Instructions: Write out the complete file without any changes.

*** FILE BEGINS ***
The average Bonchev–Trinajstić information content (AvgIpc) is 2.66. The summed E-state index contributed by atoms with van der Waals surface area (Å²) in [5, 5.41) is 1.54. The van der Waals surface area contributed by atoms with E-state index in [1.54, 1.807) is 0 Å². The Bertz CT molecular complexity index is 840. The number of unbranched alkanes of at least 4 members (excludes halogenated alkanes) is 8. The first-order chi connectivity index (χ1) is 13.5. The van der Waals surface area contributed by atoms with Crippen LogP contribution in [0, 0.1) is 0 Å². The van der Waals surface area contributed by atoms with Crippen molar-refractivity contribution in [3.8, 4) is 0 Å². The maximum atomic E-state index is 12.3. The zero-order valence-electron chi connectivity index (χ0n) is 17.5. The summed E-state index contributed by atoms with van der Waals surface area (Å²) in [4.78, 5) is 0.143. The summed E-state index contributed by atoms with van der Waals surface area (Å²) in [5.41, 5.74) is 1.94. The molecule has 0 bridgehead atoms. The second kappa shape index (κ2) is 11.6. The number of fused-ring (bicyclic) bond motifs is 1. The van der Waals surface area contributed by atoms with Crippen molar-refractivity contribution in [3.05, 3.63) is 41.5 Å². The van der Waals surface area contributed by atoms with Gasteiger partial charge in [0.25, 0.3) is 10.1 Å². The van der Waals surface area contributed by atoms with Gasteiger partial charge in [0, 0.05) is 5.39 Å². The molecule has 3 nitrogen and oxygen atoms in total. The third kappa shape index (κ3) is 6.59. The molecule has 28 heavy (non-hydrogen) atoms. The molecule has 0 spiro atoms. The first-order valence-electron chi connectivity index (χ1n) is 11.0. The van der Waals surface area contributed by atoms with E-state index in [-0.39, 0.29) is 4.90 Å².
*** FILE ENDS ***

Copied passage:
The average Bonchev–Trinajstić information content (AvgIpc) is 2.66. The summed E-state index contributed by atoms with van der Waals surface area (Å²) in [5, 5.41) is 1.54. The van der Waals surface area contributed by atoms with E-state index in [1.54, 1.807) is 0 Å². The Bertz CT molecular complexity index is 840. The number of unbranched alkanes of at least 4 members (excludes halogenated alkanes) is 8. The first-order chi connectivity index (χ1) is 13.5. The van der Waals surface area contributed by atoms with Crippen LogP contribution in [0, 0.1) is 0 Å². The van der Waals surface area contributed by atoms with Crippen molar-refractivity contribution in [3.8, 4) is 0 Å². The maximum atomic E-state index is 12.3. The zero-order valence-electron chi connectivity index (χ0n) is 17.5. The summed E-state index contributed by atoms with van der Waals surface area (Å²) in [4.78, 5) is 0.143. The summed E-state index contributed by atoms with van der Waals surface area (Å²) in [5.41, 5.74) is 1.94. The molecule has 0 bridgehead atoms. The second kappa shape index (κ2) is 11.6. The number of fused-ring (bicyclic) bond motifs is 1. The van der Waals surface area contributed by atoms with Crippen molar-refractivity contribution in [3.05, 3.63) is 41.5 Å². The van der Waals surface area contributed by atoms with Gasteiger partial charge in [0.25, 0.3) is 10.1 Å². The van der Waals surface area contributed by atoms with Gasteiger partial charge in [0, 0.05) is 5.39 Å². The molecule has 3 nitrogen and oxygen atoms in total. The third kappa shape index (κ3) is 6.59. The molecule has 28 heavy (non-hydrogen) atoms. The molecule has 0 spiro atoms. The first-order valence-electron chi connectivity index (χ1n) is 11.0. The van der Waals surface area contributed by atoms with E-state index in [-0.39, 0.29) is 4.90 Å².